Wine — wonderful, wonderful wine. Some of the best times of my life are marked by the stains of a delicious Australian Shiraz. Then again, some of the worst times of my life are marked by those same stains.
Despite years of drinking wine with meals, at parties and pretty much every event in between, I never felt like I developed much of a palate. I generally stick to the five or so bottles I know I like and won’t let me down when making my trips to the liquor store.
It was not until recently that I was lucky enough to take part in my first ever real wine tasting. I say “real” because I don’t think the University Centre event I attended — where I tried to get as many samples as possible before my art history class — really counts.
As I sat down in De Luca Fine Wines, I marveled at the rows upon rows of selections. Where do I even begin, I thought. Wine purchasing can be intimidating that way, especially when you’re on a limited budget. A misstep could mean wasting $15 you couldn’t afford to waste in the first place.
Glass after glass, swirl after swirl, I was in wine lover’s heaven. This stuff was much better quality than I’m used to. I like to think that I have a great appreciation for wine, but I have never taken the time to really appreciate what I’ve poured into my glass the way I did there when I was being forced to swirl, sniff and taste as slowly as possible.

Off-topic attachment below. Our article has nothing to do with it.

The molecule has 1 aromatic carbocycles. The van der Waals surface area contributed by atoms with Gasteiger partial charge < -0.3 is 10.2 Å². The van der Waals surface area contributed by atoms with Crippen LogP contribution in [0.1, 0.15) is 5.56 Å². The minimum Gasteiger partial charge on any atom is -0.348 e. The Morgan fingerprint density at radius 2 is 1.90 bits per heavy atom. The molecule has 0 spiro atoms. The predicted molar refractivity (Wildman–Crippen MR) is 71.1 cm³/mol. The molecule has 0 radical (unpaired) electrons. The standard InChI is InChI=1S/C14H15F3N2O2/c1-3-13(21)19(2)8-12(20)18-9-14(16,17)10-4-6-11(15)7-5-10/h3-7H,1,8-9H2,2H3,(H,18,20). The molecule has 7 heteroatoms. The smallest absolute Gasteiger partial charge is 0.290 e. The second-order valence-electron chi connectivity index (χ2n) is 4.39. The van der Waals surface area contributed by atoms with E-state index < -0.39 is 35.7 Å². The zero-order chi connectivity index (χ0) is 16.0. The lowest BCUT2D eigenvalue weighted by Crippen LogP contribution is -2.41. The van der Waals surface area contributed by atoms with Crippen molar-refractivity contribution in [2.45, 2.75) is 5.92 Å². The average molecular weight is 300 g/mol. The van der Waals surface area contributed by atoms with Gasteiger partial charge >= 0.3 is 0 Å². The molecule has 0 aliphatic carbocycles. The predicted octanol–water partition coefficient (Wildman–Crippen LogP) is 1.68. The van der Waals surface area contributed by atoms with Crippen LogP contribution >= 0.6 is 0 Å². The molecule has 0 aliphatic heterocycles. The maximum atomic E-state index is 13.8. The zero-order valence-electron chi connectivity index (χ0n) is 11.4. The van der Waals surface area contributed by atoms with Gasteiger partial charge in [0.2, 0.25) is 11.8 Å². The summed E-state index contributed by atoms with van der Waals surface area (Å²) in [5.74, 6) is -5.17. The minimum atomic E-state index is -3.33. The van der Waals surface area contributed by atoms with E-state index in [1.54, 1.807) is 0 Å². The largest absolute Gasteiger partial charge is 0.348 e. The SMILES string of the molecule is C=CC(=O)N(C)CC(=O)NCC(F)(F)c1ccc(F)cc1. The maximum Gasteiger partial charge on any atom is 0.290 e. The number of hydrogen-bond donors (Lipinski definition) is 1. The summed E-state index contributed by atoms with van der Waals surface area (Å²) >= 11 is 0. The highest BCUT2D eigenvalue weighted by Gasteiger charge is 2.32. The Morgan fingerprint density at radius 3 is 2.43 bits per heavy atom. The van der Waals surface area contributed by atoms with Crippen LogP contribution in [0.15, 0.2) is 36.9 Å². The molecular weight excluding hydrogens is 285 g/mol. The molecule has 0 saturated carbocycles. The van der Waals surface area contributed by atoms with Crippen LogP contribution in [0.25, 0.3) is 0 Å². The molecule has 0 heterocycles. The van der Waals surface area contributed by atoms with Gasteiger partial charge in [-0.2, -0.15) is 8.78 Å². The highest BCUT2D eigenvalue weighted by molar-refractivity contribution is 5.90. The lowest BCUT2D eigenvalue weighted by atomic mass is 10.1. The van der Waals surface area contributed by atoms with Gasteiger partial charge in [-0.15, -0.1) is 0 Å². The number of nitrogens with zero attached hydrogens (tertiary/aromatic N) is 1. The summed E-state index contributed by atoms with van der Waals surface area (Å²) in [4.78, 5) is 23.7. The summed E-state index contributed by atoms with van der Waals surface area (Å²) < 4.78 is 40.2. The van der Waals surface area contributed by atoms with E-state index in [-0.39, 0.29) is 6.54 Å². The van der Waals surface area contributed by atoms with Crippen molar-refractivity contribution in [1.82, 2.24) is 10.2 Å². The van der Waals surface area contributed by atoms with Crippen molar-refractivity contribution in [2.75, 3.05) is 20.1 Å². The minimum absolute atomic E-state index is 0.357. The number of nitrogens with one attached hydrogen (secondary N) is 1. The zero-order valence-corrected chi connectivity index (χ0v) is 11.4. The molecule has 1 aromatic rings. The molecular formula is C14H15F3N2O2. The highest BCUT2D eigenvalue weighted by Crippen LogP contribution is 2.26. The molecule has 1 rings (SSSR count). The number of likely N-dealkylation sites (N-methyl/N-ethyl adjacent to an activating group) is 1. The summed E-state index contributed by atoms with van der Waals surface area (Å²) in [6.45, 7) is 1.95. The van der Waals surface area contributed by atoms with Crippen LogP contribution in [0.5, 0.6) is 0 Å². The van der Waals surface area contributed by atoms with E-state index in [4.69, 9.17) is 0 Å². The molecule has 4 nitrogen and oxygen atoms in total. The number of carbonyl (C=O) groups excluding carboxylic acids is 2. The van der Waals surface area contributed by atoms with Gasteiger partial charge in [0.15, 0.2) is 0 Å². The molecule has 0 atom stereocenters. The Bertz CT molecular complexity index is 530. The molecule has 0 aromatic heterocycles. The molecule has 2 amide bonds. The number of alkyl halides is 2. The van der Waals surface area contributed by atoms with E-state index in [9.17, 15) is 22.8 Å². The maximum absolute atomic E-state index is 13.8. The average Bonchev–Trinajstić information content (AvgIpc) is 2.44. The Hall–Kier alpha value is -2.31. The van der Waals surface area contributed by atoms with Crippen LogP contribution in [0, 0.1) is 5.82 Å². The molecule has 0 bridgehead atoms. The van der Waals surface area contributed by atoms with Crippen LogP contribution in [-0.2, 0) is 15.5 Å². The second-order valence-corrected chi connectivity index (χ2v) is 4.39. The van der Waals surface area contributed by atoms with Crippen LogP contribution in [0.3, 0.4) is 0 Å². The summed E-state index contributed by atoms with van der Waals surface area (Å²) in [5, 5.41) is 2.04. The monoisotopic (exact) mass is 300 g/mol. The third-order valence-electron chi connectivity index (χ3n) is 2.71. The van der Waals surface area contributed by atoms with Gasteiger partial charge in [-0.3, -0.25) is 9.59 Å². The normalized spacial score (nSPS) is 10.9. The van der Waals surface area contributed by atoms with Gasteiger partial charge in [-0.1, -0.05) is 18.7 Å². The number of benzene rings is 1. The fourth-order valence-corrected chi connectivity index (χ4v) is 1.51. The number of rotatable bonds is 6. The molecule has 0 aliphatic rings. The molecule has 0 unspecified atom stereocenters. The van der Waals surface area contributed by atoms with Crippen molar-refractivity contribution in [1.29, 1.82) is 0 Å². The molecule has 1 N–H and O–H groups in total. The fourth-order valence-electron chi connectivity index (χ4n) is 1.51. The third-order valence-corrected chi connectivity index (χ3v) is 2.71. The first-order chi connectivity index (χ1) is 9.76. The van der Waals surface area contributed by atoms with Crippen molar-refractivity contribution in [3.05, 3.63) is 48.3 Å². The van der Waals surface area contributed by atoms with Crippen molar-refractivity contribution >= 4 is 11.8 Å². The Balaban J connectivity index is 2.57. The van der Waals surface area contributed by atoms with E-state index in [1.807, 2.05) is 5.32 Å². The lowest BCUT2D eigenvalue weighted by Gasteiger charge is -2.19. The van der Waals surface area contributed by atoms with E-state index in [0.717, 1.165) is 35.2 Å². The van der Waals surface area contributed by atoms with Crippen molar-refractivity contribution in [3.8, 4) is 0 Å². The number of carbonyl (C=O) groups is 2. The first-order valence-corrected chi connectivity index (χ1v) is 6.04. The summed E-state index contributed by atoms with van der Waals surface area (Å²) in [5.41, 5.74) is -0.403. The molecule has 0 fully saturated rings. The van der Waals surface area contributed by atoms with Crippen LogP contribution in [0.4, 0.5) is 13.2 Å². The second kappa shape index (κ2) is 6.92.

I’ll admit, about half of the information that was given to me went right over my head, and while we were explaining to each other how we smelt hints of blueberry and tasted notes of black licorice, sometimes I just smelt and tasted wine.
However, I definitely left with some valuable information from some very helpful people.
Jacqueline Poirier, an employee at De Luca, explained to me that there are actually a lot of affordable, high quality wines out there, but there is a huge misconception that a lot of people have that high price equals high quality.
Poirier suggested digging through the South American, Australian and South African wine sections for good quality bottles at affordable prices.
“I find that most customers that come into the store who don’t have a very developed palate yet chalk it up to them just not knowing wine enough or not having good taste, which is absurd,” said Poirier.
“The only way to become more knowledgeable about wine and to find out what you like is to try as many different things as you possibly can.”